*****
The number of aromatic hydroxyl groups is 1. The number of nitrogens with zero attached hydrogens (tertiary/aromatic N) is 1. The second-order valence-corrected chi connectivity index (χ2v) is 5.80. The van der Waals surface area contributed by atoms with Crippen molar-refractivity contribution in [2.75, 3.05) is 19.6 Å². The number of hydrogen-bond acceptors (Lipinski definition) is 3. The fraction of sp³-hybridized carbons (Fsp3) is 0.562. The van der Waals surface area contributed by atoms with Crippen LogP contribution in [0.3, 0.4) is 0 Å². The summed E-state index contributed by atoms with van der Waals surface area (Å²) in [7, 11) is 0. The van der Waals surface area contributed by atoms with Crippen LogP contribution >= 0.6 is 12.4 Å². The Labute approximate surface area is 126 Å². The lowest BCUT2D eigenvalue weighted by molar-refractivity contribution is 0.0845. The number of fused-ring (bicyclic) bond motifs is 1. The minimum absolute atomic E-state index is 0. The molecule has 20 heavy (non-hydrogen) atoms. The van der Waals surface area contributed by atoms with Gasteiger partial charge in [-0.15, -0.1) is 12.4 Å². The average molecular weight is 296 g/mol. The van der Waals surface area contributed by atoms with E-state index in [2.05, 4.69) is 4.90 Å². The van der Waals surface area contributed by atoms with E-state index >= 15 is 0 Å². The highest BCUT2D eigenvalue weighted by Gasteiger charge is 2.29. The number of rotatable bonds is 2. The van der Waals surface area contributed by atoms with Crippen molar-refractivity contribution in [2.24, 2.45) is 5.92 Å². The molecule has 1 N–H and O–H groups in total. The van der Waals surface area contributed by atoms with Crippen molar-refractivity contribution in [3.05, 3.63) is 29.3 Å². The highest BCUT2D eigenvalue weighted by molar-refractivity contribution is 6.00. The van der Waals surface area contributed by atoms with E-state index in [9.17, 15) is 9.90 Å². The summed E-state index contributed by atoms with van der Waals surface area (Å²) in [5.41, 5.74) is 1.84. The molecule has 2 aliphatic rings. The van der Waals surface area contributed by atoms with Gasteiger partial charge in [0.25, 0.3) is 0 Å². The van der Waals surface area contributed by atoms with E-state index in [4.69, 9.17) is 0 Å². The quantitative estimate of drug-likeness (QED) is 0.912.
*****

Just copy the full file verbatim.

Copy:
The number of aromatic hydroxyl groups is 1. The number of nitrogens with zero attached hydrogens (tertiary/aromatic N) is 1. The second-order valence-corrected chi connectivity index (χ2v) is 5.80. The van der Waals surface area contributed by atoms with Crippen molar-refractivity contribution in [2.75, 3.05) is 19.6 Å². The number of hydrogen-bond acceptors (Lipinski definition) is 3. The fraction of sp³-hybridized carbons (Fsp3) is 0.562. The van der Waals surface area contributed by atoms with Crippen LogP contribution in [0.3, 0.4) is 0 Å². The summed E-state index contributed by atoms with van der Waals surface area (Å²) in [7, 11) is 0. The van der Waals surface area contributed by atoms with Crippen LogP contribution >= 0.6 is 12.4 Å². The Labute approximate surface area is 126 Å². The lowest BCUT2D eigenvalue weighted by molar-refractivity contribution is 0.0845. The number of fused-ring (bicyclic) bond motifs is 1. The minimum absolute atomic E-state index is 0. The molecule has 20 heavy (non-hydrogen) atoms. The van der Waals surface area contributed by atoms with Gasteiger partial charge in [-0.15, -0.1) is 12.4 Å². The average molecular weight is 296 g/mol. The van der Waals surface area contributed by atoms with E-state index in [2.05, 4.69) is 4.90 Å². The van der Waals surface area contributed by atoms with E-state index >= 15 is 0 Å². The highest BCUT2D eigenvalue weighted by Gasteiger charge is 2.29. The number of rotatable bonds is 2. The van der Waals surface area contributed by atoms with Crippen molar-refractivity contribution in [2.24, 2.45) is 5.92 Å². The molecule has 1 N–H and O–H groups in total. The van der Waals surface area contributed by atoms with Crippen molar-refractivity contribution in [3.05, 3.63) is 29.3 Å². The highest BCUT2D eigenvalue weighted by molar-refractivity contribution is 6.00. The van der Waals surface area contributed by atoms with E-state index in [9.17, 15) is 9.90 Å². The summed E-state index contributed by atoms with van der Waals surface area (Å²) in [5.41, 5.74) is 1.84. The molecule has 2 aliphatic rings. The van der Waals surface area contributed by atoms with Gasteiger partial charge in [0.25, 0.3) is 0 Å². The van der Waals surface area contributed by atoms with E-state index in [4.69, 9.17) is 0 Å². The quantitative estimate of drug-likeness (QED) is 0.912.